Protection under the Copyright Act

Software/computer programmes are entitled to protection under the Copyright Act of 1957 as computer programmes/code fall under the definition of “literary work” in the Copyright Act. Apart from being prone to copyright infringement, computer programme are also susceptible to the vices of modern technology facilities, which include not only piracy but also plagiarism of the entire programming code.

The road ahead

With the increase in international competition and recent upsurge in innovations by Indian IT companies, it is expected that in the near future the Indian IT industry will create new and valuable IP and accord adequate protection to them through relevant IP tools. The government initiative to encourage innovations by conferring financial support to Indian IT companies in filing international patents is praiseworthy.
Features
The latest features from IPPro The Internet
As the UK shifts closer to its eventual departure from the EU, the country’s intellectual property industry assesses its options and looks to avoid a cliff edge. Kate O’Rourke, president of the Chartered Institute of Trademark Attorneys, explains
Vladimir Biriulin of Gorodissky discusses the technical knowledge that the Russian IP Court has developed over its four-year tenure
Join Our Newsletter

Sign up today and never
miss the latest news or an issue again

Subscribe now
With EU copyright reforms coming to a head, Barney Dixon speaks to Raegan MacDonald to see how the landscape has changed in recent months
Le Quang Vinh of Bross & Partners examines the substantive changes to criminal law in Vietnam that promise to rein in counterfeiting and piracy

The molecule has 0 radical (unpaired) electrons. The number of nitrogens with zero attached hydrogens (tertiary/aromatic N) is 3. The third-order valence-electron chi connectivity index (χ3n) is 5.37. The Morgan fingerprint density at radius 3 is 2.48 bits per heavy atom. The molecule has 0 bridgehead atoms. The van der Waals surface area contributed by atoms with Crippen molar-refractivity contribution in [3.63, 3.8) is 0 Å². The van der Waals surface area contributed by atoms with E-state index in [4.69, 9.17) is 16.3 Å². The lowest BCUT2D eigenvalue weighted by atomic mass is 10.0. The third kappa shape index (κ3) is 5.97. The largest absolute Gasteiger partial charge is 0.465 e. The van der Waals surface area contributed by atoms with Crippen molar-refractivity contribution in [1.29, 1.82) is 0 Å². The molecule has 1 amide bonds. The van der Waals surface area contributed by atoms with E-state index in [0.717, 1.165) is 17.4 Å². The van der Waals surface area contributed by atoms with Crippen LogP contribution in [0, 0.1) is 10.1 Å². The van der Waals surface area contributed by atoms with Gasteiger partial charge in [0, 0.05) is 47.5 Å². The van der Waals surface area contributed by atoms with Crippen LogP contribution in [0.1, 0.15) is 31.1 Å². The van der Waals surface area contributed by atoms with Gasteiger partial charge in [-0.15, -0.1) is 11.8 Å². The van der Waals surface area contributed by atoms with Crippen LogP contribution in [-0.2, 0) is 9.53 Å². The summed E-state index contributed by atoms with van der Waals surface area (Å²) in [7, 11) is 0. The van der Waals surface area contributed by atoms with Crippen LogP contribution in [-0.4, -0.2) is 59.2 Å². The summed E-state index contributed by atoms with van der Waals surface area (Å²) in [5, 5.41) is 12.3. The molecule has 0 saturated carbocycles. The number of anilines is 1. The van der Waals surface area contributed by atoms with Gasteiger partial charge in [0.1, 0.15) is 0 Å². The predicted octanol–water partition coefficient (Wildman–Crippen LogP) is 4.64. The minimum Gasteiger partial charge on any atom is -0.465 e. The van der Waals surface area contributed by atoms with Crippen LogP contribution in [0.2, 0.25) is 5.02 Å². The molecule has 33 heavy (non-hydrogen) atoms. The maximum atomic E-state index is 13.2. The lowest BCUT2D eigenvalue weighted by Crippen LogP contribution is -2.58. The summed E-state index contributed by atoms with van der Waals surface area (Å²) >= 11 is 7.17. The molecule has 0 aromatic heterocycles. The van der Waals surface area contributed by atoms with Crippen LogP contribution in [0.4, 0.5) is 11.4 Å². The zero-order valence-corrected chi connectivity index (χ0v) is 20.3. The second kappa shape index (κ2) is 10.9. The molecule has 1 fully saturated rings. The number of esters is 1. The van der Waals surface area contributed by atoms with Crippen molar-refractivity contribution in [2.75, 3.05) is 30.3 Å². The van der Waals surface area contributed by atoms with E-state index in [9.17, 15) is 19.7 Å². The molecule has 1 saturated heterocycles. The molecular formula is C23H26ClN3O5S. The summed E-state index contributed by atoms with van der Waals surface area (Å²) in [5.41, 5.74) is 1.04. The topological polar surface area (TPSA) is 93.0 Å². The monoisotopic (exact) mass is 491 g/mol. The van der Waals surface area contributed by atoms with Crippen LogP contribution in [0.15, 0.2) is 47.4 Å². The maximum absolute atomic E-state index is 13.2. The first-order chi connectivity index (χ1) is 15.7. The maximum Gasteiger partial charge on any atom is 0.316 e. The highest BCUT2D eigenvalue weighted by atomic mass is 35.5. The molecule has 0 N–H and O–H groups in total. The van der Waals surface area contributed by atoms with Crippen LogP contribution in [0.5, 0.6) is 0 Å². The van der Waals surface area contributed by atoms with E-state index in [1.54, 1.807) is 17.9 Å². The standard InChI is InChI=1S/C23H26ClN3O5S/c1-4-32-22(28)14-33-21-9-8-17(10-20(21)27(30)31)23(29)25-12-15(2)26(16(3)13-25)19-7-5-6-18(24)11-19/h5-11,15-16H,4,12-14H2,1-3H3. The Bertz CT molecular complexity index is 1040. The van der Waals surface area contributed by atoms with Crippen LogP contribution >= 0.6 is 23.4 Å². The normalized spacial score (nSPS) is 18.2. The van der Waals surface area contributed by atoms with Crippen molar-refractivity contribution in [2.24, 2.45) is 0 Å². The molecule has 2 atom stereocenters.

As EU copyright reform continues, publishers are insisting the press publisher’s right will be good for business and won’t harm consumers. Angela Mills Wade of the European Publishers Council explains
ECTA’s copyright committee was formed in response to the modernisation of the EU’s approach to copyright. Chair Dr Christian Freudenberg tells Mark Dugdale what this has meant in practice
ECTA has ramped up its efforts to ensure that IP rights are heard in Brexit negotiations. But this isn’t all the trademark association has been up to in the past year, as Ruta Olmane explains
William Dyer III and Bea Koempel-Thomas of Lee & Hayes examine TC Heartland v Kraft and the arguments put forward in support of each party
Country profiles
The latest country profiles from IPPro The Internet
While Indian fair use is not explicit, provisions exist for the fair dealing of copyright. Rohit Singh and Tina Canneth of Abu-Ghazeleh Intellectual Property delve deeper
An interpretation of the current events exception in Radosavljević is creative, say BDK Advokati's Bogdan Ivanišević and Marko Popović
IPPro Patents

Visit our sister site
for all the latest IP patents news and analysis

ippropatents.com
Yu-Li Tsai of Deep & Far examines how damages are calculated in patent infringement litigation
A recent amendment will make costly annulments a thing of the past. Gilberto Sanchez of SPECyF explains
New legislation in Turkey promises a swathe of trademark changes. Dr Cahit Suluk of Cahit Suluk Intellectual Property Law Firm explains
A trademark decision clarified ‘against the public order’ as an absolute ground for refusal. Sár and Partners – Danubia Patent & Law Office reports
Bogdan Ivanišević and Marko Popović of BDK Advokati review the recent squabble about copyright protection for ‘routinely created photos’
Alston & Bird recently expanded with a new office focusing on counselling Chinese companies on US intellectual property law. Yitai Hu explains what patent owners face when working across borders
Interviews
The latest interviews from IPPro The Internet